A recent scientific assessment by the UN EP found that the Ozone layer, the earth’s protective shield, is healing at a slow yet noticeable rate. At this rate, the hole in the ozone that lies over Antarctica should heal by 2066.
The Scientific assessment that is undertaken by the UNEP every four years has found that the hole has slightly recovered. The UN EP stands for the United Nations Environment Program, they are the global authority for the environment with programmes focusing on climate, nature, pollution and sustainable development. They claimed that four years back there was a noticeable difference but, the difference was slight and more preliminary.
“Those numbers of recovery have solidified a lot,” Newman said
The image above shows how much the ozone layer has recovered in the past 35 years
This progress is seen 35 years after every nation in the world agreed to stop producing chemicals that affect the ozone layer.
“In the upper stratosphere and the ozone hole we see things getting better,” said Paul Newman, co-chair of the scientific assessment.
The Ozone layer is very vital for survival on Earth. The ozone layer protects us from harmful UV rays which could cause skin cancer, cataract and crop damage. Without it, life would cease to exist.
Time required to recover the ozone layer.
The progress is slow, according to the report presented Monday at the American Meteorological Society convention in Denver. The global average amount of ozone 18 miles (30 kilometres) high in the atmosphere won’t be back to 1980 pre-thinning levels until about 2040, the report said. And it won’t be back to normal in the Arctic until 2045.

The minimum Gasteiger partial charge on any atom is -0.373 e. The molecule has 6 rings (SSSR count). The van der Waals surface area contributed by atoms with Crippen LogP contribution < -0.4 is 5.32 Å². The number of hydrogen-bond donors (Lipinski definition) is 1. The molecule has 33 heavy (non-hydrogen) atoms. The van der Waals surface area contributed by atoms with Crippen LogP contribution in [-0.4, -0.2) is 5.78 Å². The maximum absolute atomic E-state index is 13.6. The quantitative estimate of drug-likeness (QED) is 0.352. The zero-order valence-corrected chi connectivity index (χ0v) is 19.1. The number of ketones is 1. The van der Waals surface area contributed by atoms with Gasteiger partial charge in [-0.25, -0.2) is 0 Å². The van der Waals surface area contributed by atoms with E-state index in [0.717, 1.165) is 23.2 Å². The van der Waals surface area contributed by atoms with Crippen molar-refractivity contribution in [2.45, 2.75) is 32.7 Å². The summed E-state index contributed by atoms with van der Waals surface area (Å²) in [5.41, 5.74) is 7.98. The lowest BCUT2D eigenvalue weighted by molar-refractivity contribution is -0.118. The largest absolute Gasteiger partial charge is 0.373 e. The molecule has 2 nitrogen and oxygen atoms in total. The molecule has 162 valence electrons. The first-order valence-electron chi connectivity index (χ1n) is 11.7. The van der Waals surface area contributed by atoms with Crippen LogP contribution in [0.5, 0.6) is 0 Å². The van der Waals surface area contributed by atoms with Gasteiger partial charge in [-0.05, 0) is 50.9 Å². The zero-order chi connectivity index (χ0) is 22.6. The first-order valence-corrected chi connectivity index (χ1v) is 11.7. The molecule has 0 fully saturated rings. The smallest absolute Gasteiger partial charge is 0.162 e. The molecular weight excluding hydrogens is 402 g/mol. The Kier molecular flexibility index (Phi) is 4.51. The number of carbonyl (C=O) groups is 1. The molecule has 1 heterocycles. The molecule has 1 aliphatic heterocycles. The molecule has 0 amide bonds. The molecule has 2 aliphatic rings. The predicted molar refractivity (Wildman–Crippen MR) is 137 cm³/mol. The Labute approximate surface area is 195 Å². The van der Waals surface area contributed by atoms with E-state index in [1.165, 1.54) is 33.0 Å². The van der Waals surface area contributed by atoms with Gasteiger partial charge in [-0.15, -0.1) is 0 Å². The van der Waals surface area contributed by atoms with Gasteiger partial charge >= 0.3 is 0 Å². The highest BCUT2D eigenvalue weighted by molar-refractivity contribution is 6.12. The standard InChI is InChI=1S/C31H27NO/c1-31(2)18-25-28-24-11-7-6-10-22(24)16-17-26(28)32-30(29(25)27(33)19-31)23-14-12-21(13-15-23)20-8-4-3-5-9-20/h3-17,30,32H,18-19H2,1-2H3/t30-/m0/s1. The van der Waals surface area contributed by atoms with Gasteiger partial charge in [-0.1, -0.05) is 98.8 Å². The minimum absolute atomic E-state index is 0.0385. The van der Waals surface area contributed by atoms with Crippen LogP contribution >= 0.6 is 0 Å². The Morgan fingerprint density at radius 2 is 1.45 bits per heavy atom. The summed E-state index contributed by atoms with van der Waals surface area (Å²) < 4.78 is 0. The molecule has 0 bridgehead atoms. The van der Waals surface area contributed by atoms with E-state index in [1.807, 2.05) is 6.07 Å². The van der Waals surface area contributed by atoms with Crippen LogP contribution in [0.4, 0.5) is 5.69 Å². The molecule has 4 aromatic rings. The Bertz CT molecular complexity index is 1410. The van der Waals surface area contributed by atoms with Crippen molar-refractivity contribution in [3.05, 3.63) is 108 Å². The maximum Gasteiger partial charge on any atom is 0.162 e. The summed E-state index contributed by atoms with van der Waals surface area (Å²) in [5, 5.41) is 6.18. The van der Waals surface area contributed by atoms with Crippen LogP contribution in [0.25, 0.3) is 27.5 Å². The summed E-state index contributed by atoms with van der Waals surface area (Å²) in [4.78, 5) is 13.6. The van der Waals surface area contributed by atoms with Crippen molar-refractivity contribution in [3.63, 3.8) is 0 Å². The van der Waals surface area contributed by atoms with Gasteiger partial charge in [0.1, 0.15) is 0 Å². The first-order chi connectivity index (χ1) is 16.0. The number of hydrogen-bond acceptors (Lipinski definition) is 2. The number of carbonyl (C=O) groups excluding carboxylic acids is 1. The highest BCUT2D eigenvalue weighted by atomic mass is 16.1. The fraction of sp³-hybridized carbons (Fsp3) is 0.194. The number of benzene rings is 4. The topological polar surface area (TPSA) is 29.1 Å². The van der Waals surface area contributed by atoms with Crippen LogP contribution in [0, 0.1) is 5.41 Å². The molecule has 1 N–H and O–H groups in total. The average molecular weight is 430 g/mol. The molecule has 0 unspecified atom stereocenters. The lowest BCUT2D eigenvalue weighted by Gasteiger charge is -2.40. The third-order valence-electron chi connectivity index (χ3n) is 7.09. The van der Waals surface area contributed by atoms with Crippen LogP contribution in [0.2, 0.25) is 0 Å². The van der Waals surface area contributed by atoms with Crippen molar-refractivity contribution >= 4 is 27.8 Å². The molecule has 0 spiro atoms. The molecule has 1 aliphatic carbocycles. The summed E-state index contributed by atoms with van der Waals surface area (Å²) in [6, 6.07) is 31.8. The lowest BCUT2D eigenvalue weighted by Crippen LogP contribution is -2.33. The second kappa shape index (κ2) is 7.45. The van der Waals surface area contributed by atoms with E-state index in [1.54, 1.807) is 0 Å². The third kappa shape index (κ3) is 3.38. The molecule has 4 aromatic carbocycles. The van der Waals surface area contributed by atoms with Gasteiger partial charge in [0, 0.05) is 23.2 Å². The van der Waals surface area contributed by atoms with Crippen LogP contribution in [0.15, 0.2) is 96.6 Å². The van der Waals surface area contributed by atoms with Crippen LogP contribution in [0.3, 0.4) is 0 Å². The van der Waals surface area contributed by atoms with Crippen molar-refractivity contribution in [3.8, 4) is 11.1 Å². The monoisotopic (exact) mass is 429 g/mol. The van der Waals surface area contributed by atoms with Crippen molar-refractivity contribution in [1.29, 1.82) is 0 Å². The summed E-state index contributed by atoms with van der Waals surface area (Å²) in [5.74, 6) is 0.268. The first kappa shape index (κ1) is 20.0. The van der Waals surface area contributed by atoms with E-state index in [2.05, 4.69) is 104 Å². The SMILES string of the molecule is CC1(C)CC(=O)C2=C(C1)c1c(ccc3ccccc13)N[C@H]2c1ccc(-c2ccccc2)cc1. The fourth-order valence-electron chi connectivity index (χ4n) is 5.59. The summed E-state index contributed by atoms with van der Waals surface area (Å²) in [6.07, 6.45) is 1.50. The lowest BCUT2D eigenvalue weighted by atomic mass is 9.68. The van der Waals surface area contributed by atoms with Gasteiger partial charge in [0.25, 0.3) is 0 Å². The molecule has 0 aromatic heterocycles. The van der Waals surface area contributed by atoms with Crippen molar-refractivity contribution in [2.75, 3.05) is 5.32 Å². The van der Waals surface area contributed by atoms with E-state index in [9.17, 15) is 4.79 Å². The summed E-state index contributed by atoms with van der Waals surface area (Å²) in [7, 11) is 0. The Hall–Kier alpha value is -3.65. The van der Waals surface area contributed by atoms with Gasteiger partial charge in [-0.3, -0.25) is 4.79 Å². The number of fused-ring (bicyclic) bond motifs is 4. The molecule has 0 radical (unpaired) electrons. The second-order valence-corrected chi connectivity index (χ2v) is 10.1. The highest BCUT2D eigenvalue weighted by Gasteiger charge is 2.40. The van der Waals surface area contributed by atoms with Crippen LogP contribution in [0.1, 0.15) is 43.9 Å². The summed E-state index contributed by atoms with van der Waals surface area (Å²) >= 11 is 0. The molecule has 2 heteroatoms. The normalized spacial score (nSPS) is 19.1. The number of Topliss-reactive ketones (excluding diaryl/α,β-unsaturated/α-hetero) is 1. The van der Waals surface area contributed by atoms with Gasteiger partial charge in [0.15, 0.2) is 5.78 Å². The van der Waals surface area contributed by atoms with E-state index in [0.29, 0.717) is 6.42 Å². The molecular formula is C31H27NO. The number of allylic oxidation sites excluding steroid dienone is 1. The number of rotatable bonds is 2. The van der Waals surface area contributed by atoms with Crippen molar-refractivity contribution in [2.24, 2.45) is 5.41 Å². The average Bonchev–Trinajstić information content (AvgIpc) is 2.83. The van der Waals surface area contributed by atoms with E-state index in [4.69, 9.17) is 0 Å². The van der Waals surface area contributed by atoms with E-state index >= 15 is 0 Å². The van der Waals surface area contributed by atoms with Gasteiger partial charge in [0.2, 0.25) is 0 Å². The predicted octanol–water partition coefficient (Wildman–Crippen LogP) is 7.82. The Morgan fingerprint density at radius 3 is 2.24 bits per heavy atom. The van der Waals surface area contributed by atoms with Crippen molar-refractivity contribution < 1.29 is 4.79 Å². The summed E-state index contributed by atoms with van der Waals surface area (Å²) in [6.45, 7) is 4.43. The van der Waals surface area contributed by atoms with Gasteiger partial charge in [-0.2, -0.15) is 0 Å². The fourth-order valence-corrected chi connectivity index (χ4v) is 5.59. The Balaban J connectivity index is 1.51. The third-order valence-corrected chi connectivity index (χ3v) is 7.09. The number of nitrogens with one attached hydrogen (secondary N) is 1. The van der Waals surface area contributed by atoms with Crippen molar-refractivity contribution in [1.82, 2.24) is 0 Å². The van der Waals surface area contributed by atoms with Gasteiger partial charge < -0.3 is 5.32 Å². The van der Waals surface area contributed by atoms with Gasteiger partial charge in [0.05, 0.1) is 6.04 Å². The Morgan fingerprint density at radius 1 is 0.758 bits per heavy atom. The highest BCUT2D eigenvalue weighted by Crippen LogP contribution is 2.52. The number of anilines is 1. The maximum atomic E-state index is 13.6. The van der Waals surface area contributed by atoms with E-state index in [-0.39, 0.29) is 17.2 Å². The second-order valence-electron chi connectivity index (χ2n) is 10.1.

In 1987, all the countries in the world signed an agreement called the Montreal Agreement which banned a class of chemicals often used in Refrigerators and Aerosols. Scientists and environmental advocates praised this move and 35 Years later the effects of this decision have made a difference.
“The two chief chemicals that munch away at ozone are in lower levels in the atmosphere,” said Newman, a chief Earth scientist at NASA’s Goddard Space Flight Center.
The two chemicals that cause the maximum damage to the ozone have been found in low concentrations in the atmosphere. Chlorine has been down by 11.5 per cent and Bromine is down by 14.5 per cent. Their percentage peaked in the year 1999.
The drop in bromine and chlorine levels “is a real testament to the effectiveness of the Montreal Protocol”, Newman said.